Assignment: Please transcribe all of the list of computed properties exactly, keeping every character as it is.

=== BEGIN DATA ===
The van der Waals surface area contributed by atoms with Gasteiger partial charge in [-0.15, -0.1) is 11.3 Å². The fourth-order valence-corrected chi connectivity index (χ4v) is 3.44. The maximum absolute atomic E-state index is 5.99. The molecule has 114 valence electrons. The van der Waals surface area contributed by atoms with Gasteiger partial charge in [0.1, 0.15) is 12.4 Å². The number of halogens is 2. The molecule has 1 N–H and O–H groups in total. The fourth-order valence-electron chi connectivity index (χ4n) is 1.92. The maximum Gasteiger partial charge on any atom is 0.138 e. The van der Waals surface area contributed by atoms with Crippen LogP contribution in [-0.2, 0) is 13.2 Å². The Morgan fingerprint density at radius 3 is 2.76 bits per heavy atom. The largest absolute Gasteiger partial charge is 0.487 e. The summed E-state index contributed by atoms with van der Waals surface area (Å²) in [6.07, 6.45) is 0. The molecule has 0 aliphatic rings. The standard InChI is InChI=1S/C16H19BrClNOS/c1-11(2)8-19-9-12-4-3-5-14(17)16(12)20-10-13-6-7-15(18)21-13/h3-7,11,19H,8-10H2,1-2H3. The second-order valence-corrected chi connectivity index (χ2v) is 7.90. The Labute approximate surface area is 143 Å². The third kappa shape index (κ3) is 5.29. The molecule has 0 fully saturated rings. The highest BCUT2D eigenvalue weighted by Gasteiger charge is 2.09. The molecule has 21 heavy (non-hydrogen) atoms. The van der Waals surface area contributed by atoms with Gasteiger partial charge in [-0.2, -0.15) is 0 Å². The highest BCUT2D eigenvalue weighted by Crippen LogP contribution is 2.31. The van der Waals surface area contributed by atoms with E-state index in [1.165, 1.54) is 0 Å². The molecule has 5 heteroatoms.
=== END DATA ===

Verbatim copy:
The van der Waals surface area contributed by atoms with Gasteiger partial charge in [-0.15, -0.1) is 11.3 Å². The fourth-order valence-corrected chi connectivity index (χ4v) is 3.44. The maximum absolute atomic E-state index is 5.99. The molecule has 114 valence electrons. The van der Waals surface area contributed by atoms with Gasteiger partial charge in [0.1, 0.15) is 12.4 Å². The number of halogens is 2. The molecule has 1 N–H and O–H groups in total. The fourth-order valence-electron chi connectivity index (χ4n) is 1.92. The maximum Gasteiger partial charge on any atom is 0.138 e. The van der Waals surface area contributed by atoms with Crippen LogP contribution in [-0.2, 0) is 13.2 Å². The Morgan fingerprint density at radius 3 is 2.76 bits per heavy atom. The largest absolute Gasteiger partial charge is 0.487 e. The summed E-state index contributed by atoms with van der Waals surface area (Å²) in [6.07, 6.45) is 0. The molecule has 0 aliphatic rings. The standard InChI is InChI=1S/C16H19BrClNOS/c1-11(2)8-19-9-12-4-3-5-14(17)16(12)20-10-13-6-7-15(18)21-13/h3-7,11,19H,8-10H2,1-2H3. The second-order valence-corrected chi connectivity index (χ2v) is 7.90. The Labute approximate surface area is 143 Å². The third kappa shape index (κ3) is 5.29. The molecule has 0 fully saturated rings. The highest BCUT2D eigenvalue weighted by Gasteiger charge is 2.09. The molecule has 21 heavy (non-hydrogen) atoms. The van der Waals surface area contributed by atoms with Gasteiger partial charge in [-0.2, -0.15) is 0 Å². The highest BCUT2D eigenvalue weighted by Crippen LogP contribution is 2.31. The van der Waals surface area contributed by atoms with E-state index in [1.165, 1.54) is 0 Å². The molecule has 5 heteroatoms.